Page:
Please bear with me for a few disclaimers :) As you read this, please remember that this is our unique experience and literally every child/family who deals with allergies is completely different. I faint at the sight of blood so it is safe to say I am most definitely not a doctor and nothing I say should ever be taken as medical advice, ha! I do not want to get into any semblance of a discussion about what causes food allergies. I have spent enough time over the last two years praying for healing from self-imposed guilt that “I must have done something wrong,” and am now grateful to have an amazing allergist I trust as my resource for advice in this area. I deeply hope that anyone going through this has a trusted professional in their corner too (more on that later). Overall, friends, I just know this can be a touchy subject for some people and it feels really vulnerable to share about our experience, especially since it’s something about my child. My hope in sharing at all is that other families navigating allergies may feel less alone (because it can be very isolating), and readers who know someone navigating allergies (I’m willing to bet that means everyone) can get a glimpse into some of the unique challenges this situation entails and how you can best walk alongside us. Thank you in advance for your kindness, should you choose to comment!
Where We Were and Where We Are Now
Our first suspicions of Charlie’s allergies came up when he was 4-5 months old. On two separate occasions, his skin came into contact with dairy and peanut, both of which gave him a mild rash. Because of that, we had him tested for both before trying to give him any once he started solids, and after multiple rounds of tests (since we got a false negative for peanut the first time), he ultimately tested positive for both. After those tests, we gave him almond butter and he had the same reaction, then we tested that and it was positive as well. A day or two after all those tests, we gave him egg, and he had the same reaction. We knew it was an allergy, but didn’t rush back in for tests–we just avoided it and added egg to the tests we did six months later, and found that, sure enough, he was allergic to that too.
An important distinction: there’s a big difference between a food intolerance and a food allergy. Allergies are an immune reaction rather than a digestive one, though symptoms can manifest in the digestive system. I have seen firsthand in some of my closest friends how debilitating intolerances can be and don’t want to downplay that at all! The difference, though, is that allergies always come with a possibility of anaphylaxis, which can be fatal. Let that sink in…for some families, this literally means their child’s life is at risk if they consume the slightest amount of an allergen. Terrifying. One of the most frustrating parts of allergies is that one reaction does not determine another. Even though Charlie has only ever had relatively mild reactions from his allergens (praise God), it does not mean he will never have an anaphylactic reaction. Because of that, we completely avoid his allergens in all forms, cooked or uncooked, anything that may have come into contact with those things, as well as anything that “may contain” his allergens, unless advised otherwise specifically by his allergist. We never go anywhere without an Epipen and Benadryl, and if we’re eating out, I always ask if food we want for him has come into contact with dairy or peanut, even if it’s something that most likely hasn’t.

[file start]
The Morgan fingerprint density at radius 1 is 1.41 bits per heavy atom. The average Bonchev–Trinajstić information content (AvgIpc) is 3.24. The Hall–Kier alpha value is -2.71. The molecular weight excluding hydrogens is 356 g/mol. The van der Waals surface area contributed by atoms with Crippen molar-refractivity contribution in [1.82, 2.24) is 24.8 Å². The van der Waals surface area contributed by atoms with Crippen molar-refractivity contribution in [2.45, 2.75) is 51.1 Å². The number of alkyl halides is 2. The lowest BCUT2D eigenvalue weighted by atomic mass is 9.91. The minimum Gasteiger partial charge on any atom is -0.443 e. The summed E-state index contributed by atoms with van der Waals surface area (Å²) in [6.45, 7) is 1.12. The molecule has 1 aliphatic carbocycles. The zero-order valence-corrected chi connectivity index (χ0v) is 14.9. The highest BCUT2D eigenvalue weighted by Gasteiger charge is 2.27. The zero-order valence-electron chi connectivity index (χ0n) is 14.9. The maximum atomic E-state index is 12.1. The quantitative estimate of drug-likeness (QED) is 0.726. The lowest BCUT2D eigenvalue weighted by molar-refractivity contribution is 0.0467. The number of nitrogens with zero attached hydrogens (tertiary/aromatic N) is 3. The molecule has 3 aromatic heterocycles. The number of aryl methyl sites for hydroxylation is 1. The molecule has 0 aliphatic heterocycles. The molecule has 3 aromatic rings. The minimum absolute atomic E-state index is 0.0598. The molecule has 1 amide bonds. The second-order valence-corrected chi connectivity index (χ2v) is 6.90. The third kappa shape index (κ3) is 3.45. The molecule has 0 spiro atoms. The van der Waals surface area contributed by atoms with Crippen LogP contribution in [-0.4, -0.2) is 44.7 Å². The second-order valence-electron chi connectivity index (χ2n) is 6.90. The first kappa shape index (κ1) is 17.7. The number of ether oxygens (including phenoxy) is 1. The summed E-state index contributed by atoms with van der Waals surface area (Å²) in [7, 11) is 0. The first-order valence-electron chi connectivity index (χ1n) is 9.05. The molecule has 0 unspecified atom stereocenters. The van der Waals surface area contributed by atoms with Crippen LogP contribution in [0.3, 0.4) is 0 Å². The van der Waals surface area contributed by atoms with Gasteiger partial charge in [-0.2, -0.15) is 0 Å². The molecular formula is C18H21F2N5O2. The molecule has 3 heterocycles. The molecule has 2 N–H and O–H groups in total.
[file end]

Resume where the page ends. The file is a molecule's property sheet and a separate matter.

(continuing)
Now, two years from the start of this experience, I’m happy to report that things have improved. Last fall, we found out Charlie had outgrown his egg and almond allergies. Any progress is a huge blessing, so we were so grateful for this development! We did our second baked milk challenge last week, and he was able to tolerate considerably more than he could six months ago, so we are optimistic about that too. (I’m not going to get into our strategies and treatments we’ve carefully come up with alongside our doctor for Charlie’s specific case, since again, that is extremely personal and everyone is different, so it would not be helpful for me to share.)